This week The Bahamas is hosting a Plenary meeting of the Caribbean Financial Action Task Force (CFATF), at which Attorney General and Minister of Education the Hon. Alfred Sears will succeed to the Chair of the regional organisation.

Minister Sears said membership in the CFATF, and now his chairmanship, present The Bahamas with an opportunity to have a voice on issues of money laundering in international organisations such as the FATF and the OECD. He also said, *”The Bahamas will benefit from deeper regional ties with our Caribbean partners in the fight against money laundering.”*

The CFATF comprises those states and territories in the Caribbean Basin which have agreed to implement common counter-measures against money laundering. Its activities include self-assessment of the implementation of FATF and CFATF recommendations; mutual evaluation of members; and coordination of and participation in training and technical assistance programmes.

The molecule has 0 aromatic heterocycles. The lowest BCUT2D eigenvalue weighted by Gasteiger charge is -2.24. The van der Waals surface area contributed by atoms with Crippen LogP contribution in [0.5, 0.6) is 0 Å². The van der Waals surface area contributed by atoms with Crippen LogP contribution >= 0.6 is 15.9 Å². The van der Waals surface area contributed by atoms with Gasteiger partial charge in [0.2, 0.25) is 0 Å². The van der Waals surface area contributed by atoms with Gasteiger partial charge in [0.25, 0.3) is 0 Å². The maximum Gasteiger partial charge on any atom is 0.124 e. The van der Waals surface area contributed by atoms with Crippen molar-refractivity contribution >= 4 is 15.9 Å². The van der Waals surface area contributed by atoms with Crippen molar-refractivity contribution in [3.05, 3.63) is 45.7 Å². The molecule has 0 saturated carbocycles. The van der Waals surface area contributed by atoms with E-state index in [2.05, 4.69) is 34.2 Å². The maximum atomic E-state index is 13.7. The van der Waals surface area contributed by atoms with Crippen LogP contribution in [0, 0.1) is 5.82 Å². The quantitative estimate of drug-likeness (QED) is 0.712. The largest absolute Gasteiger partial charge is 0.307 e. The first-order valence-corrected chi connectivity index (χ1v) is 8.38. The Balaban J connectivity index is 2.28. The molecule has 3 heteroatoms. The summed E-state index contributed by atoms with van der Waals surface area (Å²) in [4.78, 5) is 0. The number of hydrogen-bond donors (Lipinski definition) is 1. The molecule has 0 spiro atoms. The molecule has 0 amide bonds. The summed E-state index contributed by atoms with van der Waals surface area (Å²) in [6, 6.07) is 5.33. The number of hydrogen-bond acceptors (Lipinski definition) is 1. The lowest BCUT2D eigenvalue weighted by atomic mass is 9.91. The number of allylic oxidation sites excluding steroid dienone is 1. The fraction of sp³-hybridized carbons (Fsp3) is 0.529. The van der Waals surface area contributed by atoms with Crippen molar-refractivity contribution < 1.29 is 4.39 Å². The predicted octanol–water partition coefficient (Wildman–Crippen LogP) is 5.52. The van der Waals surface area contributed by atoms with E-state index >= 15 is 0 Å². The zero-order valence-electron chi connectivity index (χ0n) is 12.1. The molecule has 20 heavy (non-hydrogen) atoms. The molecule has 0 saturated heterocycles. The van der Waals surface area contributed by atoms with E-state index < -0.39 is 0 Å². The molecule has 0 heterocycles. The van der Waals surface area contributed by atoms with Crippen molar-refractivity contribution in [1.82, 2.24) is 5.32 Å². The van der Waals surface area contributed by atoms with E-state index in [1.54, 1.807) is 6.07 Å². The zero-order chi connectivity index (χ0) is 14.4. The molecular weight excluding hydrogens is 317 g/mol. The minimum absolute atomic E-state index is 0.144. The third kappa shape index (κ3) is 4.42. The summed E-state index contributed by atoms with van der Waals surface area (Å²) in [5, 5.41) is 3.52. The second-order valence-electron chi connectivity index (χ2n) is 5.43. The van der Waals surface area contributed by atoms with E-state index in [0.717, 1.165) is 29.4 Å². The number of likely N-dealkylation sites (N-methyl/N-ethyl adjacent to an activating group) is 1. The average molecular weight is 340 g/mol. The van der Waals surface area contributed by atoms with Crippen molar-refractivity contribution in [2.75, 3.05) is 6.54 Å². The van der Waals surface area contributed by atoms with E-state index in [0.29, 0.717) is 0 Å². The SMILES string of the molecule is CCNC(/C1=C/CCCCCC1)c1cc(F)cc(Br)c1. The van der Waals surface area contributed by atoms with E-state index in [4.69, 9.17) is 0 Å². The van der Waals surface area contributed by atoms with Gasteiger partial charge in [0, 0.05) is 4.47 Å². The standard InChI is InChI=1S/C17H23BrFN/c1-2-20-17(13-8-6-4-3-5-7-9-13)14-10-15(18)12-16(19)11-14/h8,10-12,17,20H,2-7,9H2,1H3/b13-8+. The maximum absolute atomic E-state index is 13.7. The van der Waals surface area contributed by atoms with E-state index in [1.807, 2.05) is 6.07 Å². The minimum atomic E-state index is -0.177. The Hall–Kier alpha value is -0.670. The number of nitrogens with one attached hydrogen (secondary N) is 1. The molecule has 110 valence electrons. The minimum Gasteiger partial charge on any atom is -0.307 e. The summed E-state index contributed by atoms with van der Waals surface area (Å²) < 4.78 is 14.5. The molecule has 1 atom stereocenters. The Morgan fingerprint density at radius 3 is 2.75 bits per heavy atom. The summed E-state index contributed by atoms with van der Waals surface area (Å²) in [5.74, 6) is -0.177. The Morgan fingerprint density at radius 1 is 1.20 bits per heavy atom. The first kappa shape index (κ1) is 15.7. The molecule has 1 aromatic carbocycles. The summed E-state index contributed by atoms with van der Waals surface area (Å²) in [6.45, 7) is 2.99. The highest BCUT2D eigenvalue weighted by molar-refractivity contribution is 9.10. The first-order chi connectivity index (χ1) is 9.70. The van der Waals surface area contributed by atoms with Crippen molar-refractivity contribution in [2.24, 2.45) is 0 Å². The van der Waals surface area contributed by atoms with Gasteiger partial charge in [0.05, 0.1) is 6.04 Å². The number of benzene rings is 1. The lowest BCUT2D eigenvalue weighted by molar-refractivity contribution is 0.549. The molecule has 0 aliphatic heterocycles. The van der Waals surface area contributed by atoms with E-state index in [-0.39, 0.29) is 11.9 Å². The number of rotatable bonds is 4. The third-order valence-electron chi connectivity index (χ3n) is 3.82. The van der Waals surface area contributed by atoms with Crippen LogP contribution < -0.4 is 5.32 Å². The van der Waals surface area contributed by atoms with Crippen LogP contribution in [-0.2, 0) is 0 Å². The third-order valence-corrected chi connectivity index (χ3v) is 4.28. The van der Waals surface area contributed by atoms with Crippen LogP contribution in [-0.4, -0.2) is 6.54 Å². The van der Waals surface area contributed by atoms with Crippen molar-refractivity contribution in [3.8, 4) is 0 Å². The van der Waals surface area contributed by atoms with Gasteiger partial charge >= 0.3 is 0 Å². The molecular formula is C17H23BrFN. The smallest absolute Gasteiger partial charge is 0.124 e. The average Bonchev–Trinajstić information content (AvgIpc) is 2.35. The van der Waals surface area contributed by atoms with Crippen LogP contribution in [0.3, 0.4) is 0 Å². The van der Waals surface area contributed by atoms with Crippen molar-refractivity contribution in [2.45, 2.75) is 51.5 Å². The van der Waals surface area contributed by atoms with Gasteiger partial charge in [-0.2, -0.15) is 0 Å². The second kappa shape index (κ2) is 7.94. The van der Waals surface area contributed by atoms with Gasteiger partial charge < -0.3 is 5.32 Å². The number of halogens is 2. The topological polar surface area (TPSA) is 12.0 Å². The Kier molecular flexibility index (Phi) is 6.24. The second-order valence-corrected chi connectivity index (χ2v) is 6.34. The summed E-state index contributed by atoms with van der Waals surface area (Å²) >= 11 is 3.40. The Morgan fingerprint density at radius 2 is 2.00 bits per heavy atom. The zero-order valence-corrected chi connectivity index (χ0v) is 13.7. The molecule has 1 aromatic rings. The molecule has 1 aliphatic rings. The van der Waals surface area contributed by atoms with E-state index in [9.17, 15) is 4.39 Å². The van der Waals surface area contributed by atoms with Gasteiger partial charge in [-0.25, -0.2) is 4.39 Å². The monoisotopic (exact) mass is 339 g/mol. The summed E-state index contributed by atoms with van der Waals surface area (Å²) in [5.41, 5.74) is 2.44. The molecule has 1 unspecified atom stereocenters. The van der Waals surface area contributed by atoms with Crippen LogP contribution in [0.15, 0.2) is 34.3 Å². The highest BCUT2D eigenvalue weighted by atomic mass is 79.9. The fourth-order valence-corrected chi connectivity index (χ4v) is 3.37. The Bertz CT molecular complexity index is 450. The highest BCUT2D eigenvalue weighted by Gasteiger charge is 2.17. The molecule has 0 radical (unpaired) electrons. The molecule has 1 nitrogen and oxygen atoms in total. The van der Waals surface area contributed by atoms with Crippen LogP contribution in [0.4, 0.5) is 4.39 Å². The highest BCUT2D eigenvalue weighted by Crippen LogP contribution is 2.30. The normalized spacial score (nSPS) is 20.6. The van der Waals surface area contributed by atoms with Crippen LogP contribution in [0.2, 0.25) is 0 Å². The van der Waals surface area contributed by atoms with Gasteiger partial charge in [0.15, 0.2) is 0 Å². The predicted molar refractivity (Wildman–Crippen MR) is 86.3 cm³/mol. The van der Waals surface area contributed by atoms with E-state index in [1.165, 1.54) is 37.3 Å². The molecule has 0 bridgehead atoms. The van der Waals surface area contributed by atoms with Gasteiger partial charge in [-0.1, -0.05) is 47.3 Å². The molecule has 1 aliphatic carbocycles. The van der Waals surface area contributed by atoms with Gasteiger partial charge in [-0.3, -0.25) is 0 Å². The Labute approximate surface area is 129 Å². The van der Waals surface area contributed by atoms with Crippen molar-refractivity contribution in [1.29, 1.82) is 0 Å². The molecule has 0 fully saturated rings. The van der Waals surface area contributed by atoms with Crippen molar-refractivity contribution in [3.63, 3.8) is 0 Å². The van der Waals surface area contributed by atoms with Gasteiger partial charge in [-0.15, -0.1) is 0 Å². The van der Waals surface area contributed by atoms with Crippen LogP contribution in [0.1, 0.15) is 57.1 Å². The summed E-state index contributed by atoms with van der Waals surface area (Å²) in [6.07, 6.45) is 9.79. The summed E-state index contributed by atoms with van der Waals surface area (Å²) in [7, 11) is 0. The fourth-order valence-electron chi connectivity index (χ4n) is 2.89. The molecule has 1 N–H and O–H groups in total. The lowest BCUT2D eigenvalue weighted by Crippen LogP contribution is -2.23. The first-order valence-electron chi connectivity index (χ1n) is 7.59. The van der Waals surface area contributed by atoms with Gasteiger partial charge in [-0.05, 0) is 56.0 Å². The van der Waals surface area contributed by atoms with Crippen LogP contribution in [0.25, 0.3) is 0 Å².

During the course of the meeting, participating CFATF members will discuss a variety of issues, including requests for information under Mutual Legal Assistance Treaties (MLATs), and regional Financial Intelligence Units (FIUs). Also to be discussed is the mutual evaluation of The Bahamas, conducted in July of this year.

The Hon. James Smith, Minister of State in the Ministry of Finance, has said there is continuous pressure on The Bahamas to review money laundering rules. There is an ongoing monitoring process by both the international and regional communities. He refers to the hosting of the CFATF Plenary as an opportunity to say what The Bahamas has been doing, and what it intends to do. The Bahamas, he said, is trying to find the delicate balance between developing its financial services sector on one hand, while also complying with international standards with regard to regulations.

Minister of Financial Services and Investments, the Hon. Allyson Maynard-Gibson, also points to the importance of The Bahamas hosting the meetings at this time. She said, *”It is extremely important for The Bahamas to take the lead, and to be seen as a leader in the financial services industry.”* She sees the meetings as an opportunity, too, to reaffirm that The Bahamas absolutely condemns money laundering and that it will ensure *”as best it can that this does not exist within our shores.”*